Commercializing a new tool to bring the basic eye exam into the palm of a doctor’s hand could save the eyesight of nearly 1 billion people worldwide.
That’s the goal that Zhou Yaopeng and Marc Albanese, two former photonics researchers who met at Boston University nearly a decade ago, have set for themselves and for their two-year-old startup, Smart Vision Labs.
The company has just raised $6.1 million in its first major round of institutional funding from a group of investors led by Techstars Ventures. Other investors in the round included Heritage Group, Connectivity Capital, and Red Sea Ventures.
Smart Vision’s device, the SVOne, is based on initial research that Zhou and Albanese conducted while at BU. It’s a piece of hardware that attaches to an iPhone to provide mobile vision exams. Traditional devices, which measure what’s called wavefront aberrometry, can cost anywhere from $20,000 to $40,000. Smart Vision Labs’ co-founders say they’ve managed to drive the cost down to $3,950.
Beyond the fact that Smart Vision is working to solve a problem that can improve the quality of life for millions of people around the world, the technology is impressive in that it opens up yet more avenues for mobile devices.
Everyone talks about the phenomenal computing power available in mobile devices, but Smart Vision’s tech is one of the few that harnesses mobile computing in a novel way that make the device a new technology platform for healthcare.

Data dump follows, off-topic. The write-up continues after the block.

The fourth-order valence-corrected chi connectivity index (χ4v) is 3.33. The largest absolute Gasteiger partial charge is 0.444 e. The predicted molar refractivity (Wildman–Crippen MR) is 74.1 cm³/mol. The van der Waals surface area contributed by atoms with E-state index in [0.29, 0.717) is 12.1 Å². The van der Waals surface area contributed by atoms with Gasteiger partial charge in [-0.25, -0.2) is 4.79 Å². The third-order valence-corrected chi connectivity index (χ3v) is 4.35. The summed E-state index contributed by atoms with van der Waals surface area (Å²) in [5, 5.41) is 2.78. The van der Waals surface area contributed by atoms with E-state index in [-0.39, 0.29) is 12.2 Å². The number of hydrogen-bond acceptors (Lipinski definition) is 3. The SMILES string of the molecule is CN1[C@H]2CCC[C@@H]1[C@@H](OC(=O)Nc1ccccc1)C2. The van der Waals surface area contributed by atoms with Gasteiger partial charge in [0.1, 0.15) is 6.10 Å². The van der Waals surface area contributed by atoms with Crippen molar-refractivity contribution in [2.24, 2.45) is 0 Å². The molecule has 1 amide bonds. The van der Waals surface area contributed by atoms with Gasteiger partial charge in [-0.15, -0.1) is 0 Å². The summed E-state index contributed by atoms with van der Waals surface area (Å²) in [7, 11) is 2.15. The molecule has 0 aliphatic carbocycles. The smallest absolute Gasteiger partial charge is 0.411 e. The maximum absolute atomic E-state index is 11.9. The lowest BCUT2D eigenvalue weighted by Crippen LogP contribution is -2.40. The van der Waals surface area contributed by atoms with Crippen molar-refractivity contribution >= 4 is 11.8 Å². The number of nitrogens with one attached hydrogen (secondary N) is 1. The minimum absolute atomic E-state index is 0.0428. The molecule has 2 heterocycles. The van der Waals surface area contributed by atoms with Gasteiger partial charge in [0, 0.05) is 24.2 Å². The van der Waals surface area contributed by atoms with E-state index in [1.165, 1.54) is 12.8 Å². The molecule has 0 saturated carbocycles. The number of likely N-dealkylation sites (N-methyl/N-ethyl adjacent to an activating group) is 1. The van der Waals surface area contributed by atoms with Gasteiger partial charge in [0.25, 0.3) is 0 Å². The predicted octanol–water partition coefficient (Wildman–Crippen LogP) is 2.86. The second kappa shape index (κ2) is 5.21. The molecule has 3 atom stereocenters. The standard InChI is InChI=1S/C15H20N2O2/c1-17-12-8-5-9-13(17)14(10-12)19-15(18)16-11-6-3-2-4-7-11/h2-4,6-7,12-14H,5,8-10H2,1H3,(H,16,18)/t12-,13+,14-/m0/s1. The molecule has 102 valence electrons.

It’s been two years since Albanese and Zhou first concocted the idea that would become Smart Vision Labs . The two former colleagues reconnected at NYU where Zhou was studying business at Albanese’s alma mater. The idea won NYU’s Entrepreneur Challenge , and would go on to receive a $1 million Powerful Answers Award, from Verizon (the new owner of Aol, which is the parent company of TechCrunch. Hi bosses!).
“This is a product that is solving a lot of problems for everyone,” says Zhou. “That really had a lot of appeal to us.”
Indeed, in the US alone less than half of the 200 million people who wear corrective eyewear visit the eye doctor as often as they should. Smart Vision Labs wants to make the process of the eye exam as easy as possible.
National Vision Inc., one of the largest eyecare chains in the country is a seed investor and a partner with the company, and Smart Vision is already generating revenue selling its devices.
“The money is really going to be used to scale out our operating team and engineering team and getting ready to figure out how to really use this technology,” says Zhou.
While applications in emerging markets are enormous, and the company has already tested the device in Mexico, Guatemala, and Haiti, the initial focus for Smart Vision will be entirely on the US market.
The potential size of the market was enough for Techstars to lead the investment round in Smart Vision — a first for the firm’s latest $150 million early stage investment fund.
“This is the first one where we are the sole lead,” says Ari Newman, a partner at Techstars Ventures and a director on the Smart Vision board. “We have a very strong conviction about this one.”
For Newman, the team, the tech, and the target market all aligned to make the deal persuasive. “ODs [doctors of optometry], and doctors get to put something in the palm of their hand that used to be a 40 pound machine,” says Newman. “Down the road, the number of applications for this technology is much bigger.”